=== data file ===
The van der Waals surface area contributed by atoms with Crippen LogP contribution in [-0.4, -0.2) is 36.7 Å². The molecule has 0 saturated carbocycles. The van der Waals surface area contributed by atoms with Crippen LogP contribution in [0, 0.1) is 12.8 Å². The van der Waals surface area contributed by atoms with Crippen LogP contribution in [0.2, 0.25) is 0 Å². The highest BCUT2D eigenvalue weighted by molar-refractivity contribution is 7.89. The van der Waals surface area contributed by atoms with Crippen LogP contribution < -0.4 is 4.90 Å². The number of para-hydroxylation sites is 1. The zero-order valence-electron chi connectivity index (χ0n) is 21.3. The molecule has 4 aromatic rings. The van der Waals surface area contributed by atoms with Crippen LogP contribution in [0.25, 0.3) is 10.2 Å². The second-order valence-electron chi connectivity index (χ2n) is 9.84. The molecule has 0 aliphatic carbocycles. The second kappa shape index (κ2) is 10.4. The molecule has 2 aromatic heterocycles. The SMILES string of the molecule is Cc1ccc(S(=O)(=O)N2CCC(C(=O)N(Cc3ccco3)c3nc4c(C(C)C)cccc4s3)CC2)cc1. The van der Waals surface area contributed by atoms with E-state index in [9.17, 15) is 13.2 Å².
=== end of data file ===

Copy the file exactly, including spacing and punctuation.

The van der Waals surface area contributed by atoms with Crippen LogP contribution in [-0.4, -0.2) is 36.7 Å². The molecule has 0 saturated carbocycles. The van der Waals surface area contributed by atoms with Crippen LogP contribution in [0, 0.1) is 12.8 Å². The van der Waals surface area contributed by atoms with Crippen LogP contribution in [0.2, 0.25) is 0 Å². The highest BCUT2D eigenvalue weighted by molar-refractivity contribution is 7.89. The van der Waals surface area contributed by atoms with Crippen LogP contribution < -0.4 is 4.90 Å². The number of para-hydroxylation sites is 1. The zero-order valence-electron chi connectivity index (χ0n) is 21.3. The molecule has 4 aromatic rings. The van der Waals surface area contributed by atoms with Crippen LogP contribution in [0.25, 0.3) is 10.2 Å². The second-order valence-electron chi connectivity index (χ2n) is 9.84. The molecule has 0 aliphatic carbocycles. The second kappa shape index (κ2) is 10.4. The molecule has 2 aromatic heterocycles. The SMILES string of the molecule is Cc1ccc(S(=O)(=O)N2CCC(C(=O)N(Cc3ccco3)c3nc4c(C(C)C)cccc4s3)CC2)cc1. The van der Waals surface area contributed by atoms with E-state index in [9.17, 15) is 13.2 Å².